An asteroid specialist has warned there is a ‘100 percent’ chance of the Earth being hit by an asteroid if humanity doesn’t act now.
The dire warning was given by Professor Greg Leonard from the University of Otago in New Zealand, in a new book called End Times: A Brief Guide to the End of the World.
In it, Leonard and science writer Bryan Walsh warn that, if humanity doesn’t take preventative action soon, the Earth will eventually be hit by an asteroid.
Prof. Leonard said, via the Mirror:
If we do nothing, sooner or later, there’s a one hundred percent chance that one will get us.
In 2015, NASA and the European Space Agency (ESA) teamed up to create the Asteroid Impact and Deflection Assessment (AIDA), as per Science Direct, which will test the ‘ability to perform a spacecraft impact on a potentially hazardous near-Earth asteroid’ as well as ‘to measure and characterize the deflection caused by the impact’.
Basically, the space agencies are looking to see if they can break up or deflect asteroids by firing spacecrafts at them. I’m going to suggest the writers of Deep Impact should possibly claim some credit for this idea…
The ‘deflection experiment’ is due to take place in October 2022, targeting an asteroid called 65803 Didymos, which was discovered in 1996 and is classed as a ‘potentially hazardous asteroid’ and ‘near-Earth object’.
Despite the AIDA plans, NASA says there are no asteroids or meteorites currently on a collision course with Earth.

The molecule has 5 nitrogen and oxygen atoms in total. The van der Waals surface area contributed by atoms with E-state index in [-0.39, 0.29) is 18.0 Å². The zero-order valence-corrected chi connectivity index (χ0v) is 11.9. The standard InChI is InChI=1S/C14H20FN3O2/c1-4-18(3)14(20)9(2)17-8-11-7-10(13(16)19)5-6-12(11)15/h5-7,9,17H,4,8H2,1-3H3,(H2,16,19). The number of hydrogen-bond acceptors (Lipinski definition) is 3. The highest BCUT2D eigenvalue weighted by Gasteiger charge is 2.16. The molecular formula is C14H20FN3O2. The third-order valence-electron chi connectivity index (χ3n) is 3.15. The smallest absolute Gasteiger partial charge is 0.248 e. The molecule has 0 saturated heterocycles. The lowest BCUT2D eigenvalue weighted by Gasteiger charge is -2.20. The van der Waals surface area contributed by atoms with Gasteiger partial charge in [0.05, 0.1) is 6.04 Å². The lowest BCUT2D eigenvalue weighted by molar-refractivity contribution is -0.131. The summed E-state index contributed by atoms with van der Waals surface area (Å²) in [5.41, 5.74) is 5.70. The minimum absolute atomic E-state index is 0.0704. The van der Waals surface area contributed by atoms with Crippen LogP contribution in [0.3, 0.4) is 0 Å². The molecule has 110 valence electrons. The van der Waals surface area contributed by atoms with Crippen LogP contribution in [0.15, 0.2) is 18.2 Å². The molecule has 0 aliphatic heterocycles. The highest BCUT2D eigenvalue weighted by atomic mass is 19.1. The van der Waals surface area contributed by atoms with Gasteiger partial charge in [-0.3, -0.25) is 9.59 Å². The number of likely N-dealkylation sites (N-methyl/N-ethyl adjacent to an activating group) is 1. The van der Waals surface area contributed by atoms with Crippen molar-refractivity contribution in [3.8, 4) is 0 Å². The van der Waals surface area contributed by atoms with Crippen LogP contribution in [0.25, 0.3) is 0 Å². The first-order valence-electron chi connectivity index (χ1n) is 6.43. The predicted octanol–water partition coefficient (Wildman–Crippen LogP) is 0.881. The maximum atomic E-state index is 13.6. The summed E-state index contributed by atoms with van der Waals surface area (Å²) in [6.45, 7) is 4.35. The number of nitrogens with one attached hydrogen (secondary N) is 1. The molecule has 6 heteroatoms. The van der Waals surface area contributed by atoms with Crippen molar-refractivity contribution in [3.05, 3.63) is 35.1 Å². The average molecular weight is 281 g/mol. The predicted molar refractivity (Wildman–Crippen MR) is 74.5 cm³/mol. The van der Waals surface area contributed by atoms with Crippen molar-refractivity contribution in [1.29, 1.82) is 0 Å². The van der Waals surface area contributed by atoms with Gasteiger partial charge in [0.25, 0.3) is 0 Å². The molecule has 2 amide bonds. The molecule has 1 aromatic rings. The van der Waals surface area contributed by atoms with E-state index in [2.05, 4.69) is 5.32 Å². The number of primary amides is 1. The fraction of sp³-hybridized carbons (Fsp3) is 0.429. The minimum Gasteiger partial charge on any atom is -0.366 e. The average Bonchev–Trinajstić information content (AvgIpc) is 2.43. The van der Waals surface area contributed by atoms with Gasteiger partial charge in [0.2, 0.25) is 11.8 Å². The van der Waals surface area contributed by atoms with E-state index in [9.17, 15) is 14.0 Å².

The space agency said:
NASA knows of no asteroid or comet currently on a collision course with Earth, so the probability of a major collision is quite small.
In fact, as best as we can tell, no large object is likely to strike the Earth any time in the next several hundred years.
According to NASA, in order to better calculate the chances of being hit by a meteorite, astronomers needs to detect as many near-Earth objects as possible.
It’s likely that we could identify a threatening near-Earth object large enough to potentially cause catastrophic changes in the Earth’s environment, and most astronomers believe that a systematic approach to studying asteroids and comets that pass close to the Earth makes good sense.
The space agencies believe the AIDA project will have implications for ‘planetary defense, human spaceflight, and near-Earth object science and resource utilization.’ Still, it sounds like we don’t need to go rushing to the underground bunkers just yet.
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Charlie Cocksedge is a journalist at UNILAD. He graduated from the University of Manchester with an MA in Creative Writing, where he learnt how to write in the third person, before getting his NCTJ. His work has also appeared in such places as The Guardian, PN Review and the bin.